That I don't know exactly.  It definitely is going to be a while.  We were just chatting about that the other day, but it's not confirmed yet.  There will be enough time to build that community of players is the most important part.  That's not always set in stone.  The most important thing is to build the community and grow the community at Hobby.

The biggest thing with a collectible game is how many you make and how does that match the demand?  How do you see that problem, and how are you going to approach it for Star Wars Unlimited?  There was just a big launch from another company and there was a lot of kvetching about insufficient product supply relative to demand.  If you go too much product, then the demand declines because people feel it's not collectible, so it's a very difficult process.  How do you feel the supply is going to match the demand initially?  Are you trying to under fulfill?  Are you going to do it in waves?  How do you plan to deal with the demand versus supply issue?
There's two parts to Asmodee.  There's the studio side and then there's the distribution side.  I know that there's been careful planning about that on the studio side.  I wouldn't be able to speak specifically to their plans, but I know they're there.

I will tell you from a distribution side, one of the most important things we have built is the mechanism to make sure that the replenishments ones that are there, that the stock is out on time, that the replenishments are quick to be able to react to the demand very quickly, and that's our job.  We're putting in all of that and that's what we do on the distribution side.

It's been more than a year in working on that, and I think it will work.  Again, using best practices from other distribution units.  We're not just starting from no knowledge at all, even though it hasn't been in this territory.  That's a big focus for us to make sure we have it as the need and the demand requires based on the demand plan of our studio and how they're working with that.

Let's talk about the upcoming holiday season, which we're already heavily into.  What are your expectations generally for the holiday season in terms of your different game categories and how you think the market is going to respond?
So far, we're probably going to be running pretty even with what the market as a whole is seeing.  There are games that are a little bit softer this year for sure, but we're holding our own within that expected softness.  That's what we're looking at right now.  There's still robust action going on, and we're pretty excited about the titles that we're bringing out.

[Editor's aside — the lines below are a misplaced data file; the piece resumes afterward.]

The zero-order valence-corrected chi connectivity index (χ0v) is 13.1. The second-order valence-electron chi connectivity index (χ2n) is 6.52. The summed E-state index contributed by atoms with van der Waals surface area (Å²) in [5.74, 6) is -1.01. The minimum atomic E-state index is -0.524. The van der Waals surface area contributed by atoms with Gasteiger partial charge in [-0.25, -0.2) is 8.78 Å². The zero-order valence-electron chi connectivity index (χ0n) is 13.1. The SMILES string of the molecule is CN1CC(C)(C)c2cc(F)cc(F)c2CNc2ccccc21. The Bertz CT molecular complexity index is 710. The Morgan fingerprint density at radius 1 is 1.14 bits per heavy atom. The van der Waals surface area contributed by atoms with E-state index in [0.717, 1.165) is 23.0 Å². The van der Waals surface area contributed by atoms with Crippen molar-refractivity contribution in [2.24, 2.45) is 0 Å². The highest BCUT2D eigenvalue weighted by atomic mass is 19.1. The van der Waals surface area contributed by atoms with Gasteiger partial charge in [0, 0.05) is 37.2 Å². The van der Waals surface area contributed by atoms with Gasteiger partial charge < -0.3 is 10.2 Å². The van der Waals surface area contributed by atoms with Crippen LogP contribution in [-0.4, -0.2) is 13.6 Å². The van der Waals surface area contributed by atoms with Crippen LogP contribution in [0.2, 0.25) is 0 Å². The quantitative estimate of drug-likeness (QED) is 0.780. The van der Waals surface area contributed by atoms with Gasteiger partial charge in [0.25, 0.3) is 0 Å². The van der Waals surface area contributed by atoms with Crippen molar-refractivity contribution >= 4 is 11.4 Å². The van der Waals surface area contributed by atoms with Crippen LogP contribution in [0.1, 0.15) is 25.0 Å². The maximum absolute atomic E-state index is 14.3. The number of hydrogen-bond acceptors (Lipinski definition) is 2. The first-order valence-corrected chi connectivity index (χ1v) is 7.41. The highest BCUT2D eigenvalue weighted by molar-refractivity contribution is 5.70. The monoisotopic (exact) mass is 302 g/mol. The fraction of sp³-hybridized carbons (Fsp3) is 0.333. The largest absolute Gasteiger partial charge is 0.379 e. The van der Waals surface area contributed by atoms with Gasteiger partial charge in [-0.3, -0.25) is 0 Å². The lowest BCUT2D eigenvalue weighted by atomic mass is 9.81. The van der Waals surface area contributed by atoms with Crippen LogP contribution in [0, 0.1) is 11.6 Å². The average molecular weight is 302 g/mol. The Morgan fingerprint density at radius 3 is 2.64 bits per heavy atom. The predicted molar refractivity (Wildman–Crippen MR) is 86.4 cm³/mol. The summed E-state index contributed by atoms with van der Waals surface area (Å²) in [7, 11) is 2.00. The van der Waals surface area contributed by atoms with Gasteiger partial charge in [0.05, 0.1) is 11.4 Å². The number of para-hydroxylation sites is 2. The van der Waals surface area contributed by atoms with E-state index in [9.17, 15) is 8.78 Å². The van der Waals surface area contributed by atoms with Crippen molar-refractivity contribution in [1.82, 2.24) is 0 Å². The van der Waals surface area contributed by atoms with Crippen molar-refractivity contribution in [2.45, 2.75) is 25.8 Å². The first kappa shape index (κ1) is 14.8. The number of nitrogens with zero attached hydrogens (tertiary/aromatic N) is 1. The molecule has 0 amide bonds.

Because we're Hobby‑first and Hobby‑focused, we get a lot of new releases all the way through, later than if we were just maybe a single channel.  There are still more things to come this fall, and I'm excited to see the reception to that.

What are you excited about in terms of the Asmodee products for Q4?
I'm really excited about SpellBook (it's out now), that's been doing really well.

That was a buzz game at Gen Con.
Yeah, it was a big buzz, and I thought it was great when I saw it.  I saw it here several months ago and I'm like, "Wow, this has got something going on."  It appeals to that sorcery, and the design and the components are so nice.  It packs a lot in for the box.  I'm really happy about that.

Really happy about our Dixit Disney, which is the Disney version of our famous Dixit game.  That reception at Gen Con went really well, and at Toy Fair it was quite well received as well.  The art is just incredible.

I’m excited about our new Star Wars: The Deckbuilding Game launch to Target and all, which is one of our crossover games.  It's going to go to the whole chain, which is exciting.  That's been doing quite well.

Then there are lots of third‑party games as well.  We have our GENSMAK! game, which is coming out, and that's a generational trivia game, which is really cool.  That's from a third party that pitched us to be their exclusive distributor.  That's a neat one to keep an eye on as well.

What about next year?  Any big things we should be looking forward to from Asmodee in 2024?
Obviously, there's this trading card game that we're pretty excited about.  That's our global big focus.  That is really important to us, the prep in going into making sure that that launches right.

Pretty excited about this game called 13 Beavers from Format Games.  I honestly saw it when it was pen on torn paper bits. I saw that, and I loved it and had to imagine the art of what it could be.  It's got great reception at Toy Fair.  That's coming out next year, so I'm pretty excited about that.

Is there anything else you want to communicate to our Hobby game retailer audience?
One of the things that I was so excited about when I joined here, not quite a year ago, was the idea that I work at the company that brings to market Ticket to Ride, Catan, and Spot It.

Those pillar brands are the ones that you hear people talking about, we see them in mentions in TV.  They're big.  They're becoming part of pop culture and part of the pillar brands or evergreen games and to have that is really exciting, and we'll continue to put a lot behind all of those.